The Quarterly Approach to Motherhood and How to Apply This Method for Everyday Life Success
Routines, agendas and to-do lists may make you feel secure and grounded, especially if you’re a total Type-A! But what happens when a baby gets thrown into the mix?
Total MAYhem! That’s what happens…. But only if you let it.
There are so many life lessons to be learned from being a mother, even if you’re not a mom yet or never plan on becoming a mom. To continue the Mother’s Day May Theme, let’s take a deeper dive at an aspect of motherhood I love very much: The Quarterly Approach
It goes a little like this…
When my daughter was first born, it was tricky adjusting into a routine, but we eventually got there. There came a point where she would fall asleep for her naps around the same time and wake up right on time to be feed. It was heavenly. I could get things done during the day like finish up work on my master’s program or call a friend. And then boom. Three months went by and everything was out of whack. No longer was she aligned or synched with the schedule we both worked diligently at setting up.
No longer would she sleep and eat at the same time that she had been. When we finally got her knew rhythm down pat, another three months went by and she outgrew her new routine yet again.
Motherhood is a forever learning journey and one that continually requires readjustments and fine-tuning. There is no perfect formula or parenting method, but your child will tell you what will work and what will not. Now that our baby is 18-months- it’s a whole new game. Here are a few steps to the quarterly approach that have been helping us tremendously.
Step 1: Document It
Taking the time to sit down and re-evaluate changes that occur every quarter (granted, babies grow so fast you will even see day to day changes!) will help you tremendously. For example, write down what excites your child and new find occurs each quarter. Do they all of a sudden love being chased, love to color, or love kicking balls? Write it down. Document it. Cherish it. Because soon enough you will look back to three months prior and realize how much your child has learned in such a short period of time. According to science, remembering a child’s milestones is very important not only for the parents but also for the child. From a psychological standpoint, children feel more attached and secured when they grow up to hear and see their documented milestones. There are several ways to document such accomplishments such as scrapbooking, taking notes and making electronic collages.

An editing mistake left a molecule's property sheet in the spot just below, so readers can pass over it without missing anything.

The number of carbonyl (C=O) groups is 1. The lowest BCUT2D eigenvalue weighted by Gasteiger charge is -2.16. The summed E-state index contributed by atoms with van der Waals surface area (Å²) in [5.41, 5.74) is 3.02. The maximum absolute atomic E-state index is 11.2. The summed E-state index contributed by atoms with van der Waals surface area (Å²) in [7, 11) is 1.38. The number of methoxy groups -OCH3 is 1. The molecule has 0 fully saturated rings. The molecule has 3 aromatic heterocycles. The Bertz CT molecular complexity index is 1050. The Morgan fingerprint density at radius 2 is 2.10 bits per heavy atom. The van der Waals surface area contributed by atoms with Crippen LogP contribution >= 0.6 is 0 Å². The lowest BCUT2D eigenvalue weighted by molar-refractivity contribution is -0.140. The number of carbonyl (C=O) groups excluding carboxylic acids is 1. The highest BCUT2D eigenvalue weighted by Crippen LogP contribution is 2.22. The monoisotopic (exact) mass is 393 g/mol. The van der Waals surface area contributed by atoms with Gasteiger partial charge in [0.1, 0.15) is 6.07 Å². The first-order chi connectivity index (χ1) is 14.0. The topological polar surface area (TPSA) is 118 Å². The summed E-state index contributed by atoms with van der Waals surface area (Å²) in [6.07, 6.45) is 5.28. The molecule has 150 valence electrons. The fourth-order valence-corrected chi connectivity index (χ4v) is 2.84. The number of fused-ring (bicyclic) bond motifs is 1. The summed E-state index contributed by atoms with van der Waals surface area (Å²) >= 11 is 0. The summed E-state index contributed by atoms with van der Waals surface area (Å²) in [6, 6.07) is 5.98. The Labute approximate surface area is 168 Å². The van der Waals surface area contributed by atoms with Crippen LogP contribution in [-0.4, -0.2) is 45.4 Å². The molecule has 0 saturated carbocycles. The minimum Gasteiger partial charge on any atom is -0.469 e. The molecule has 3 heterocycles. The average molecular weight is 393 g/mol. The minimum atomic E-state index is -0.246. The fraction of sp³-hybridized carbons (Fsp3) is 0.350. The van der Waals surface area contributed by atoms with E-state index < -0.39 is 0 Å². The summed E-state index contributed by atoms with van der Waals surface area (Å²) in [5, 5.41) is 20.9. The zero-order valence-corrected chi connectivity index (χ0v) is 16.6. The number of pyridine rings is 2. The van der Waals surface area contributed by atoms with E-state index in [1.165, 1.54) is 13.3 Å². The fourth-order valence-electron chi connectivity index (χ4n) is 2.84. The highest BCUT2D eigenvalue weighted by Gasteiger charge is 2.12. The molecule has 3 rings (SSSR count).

Step 2: What Worked and What Didn’t?
Take a step back and go over the wins and losses. Analyze what you want to continue out and what you will need to let go of. Once you come up with your plan, keep at it for three months. This will help you and your child tremendously as each child is different and there is no one size fits all manual to parenting. I teach Human Growth and Development at my local state college and one of the projects my students partake in is raising a human life from age 0 all the way to 18. They have to take care of this baby and document their growth (for a grade) every step of the way. Although it’s only digital, some student’s get so invested with their child that they refer to their project child as their actual child. They love discussing and sharing with their peers on ways that their parenting style worked and didn’t work. Hearing their plans aloud always gives them so much determination that they got the hang of it!
Step 3: Out with the Old in With the New
One minute I’m hemming my daughter’s pajama pants because they are too long and she’s tripping over them and the next moment they look like high-waters on her. I don’t need to tell you babies grow at lightning speed, but holy moly do they grow fast!?
Because of this, it’s good to get into a routine of recycling out clothes each quarter. This will help keep the clothes that actually fit front and center so you don’t have to scrummage through outfits deciphering what fits and what doesn’t. It’s good to donate your child’s clothes to a good cause rather than store them for your next child. The fabric gets old, colors fade and by the time you have your next kid, you probably want to buy new anyways. I find it best to keep a few items for keepsakes, just a few for possible hand-me-downs, and the rest either get thrown out or go to donations. There are several places to donate gently used baby clothes such as Birth Line/Life Line, GoodWill, and even your local churches. I donated a bunch of Ariyah’s clothes recently to BirthLine Lifeline and they gave us a heartfelt letter thanking us and sharing statistics with how many teen-mothers come in and pick up the donations.
When throwing a baby into the mix, I like to remind myself that everything will not always go according to plan. Be okay with going with the flow. Baby’s pretty much run the show. As long as you have a check and revamp system each quarter, all is well!
How does using a quarterly system work for you in your life?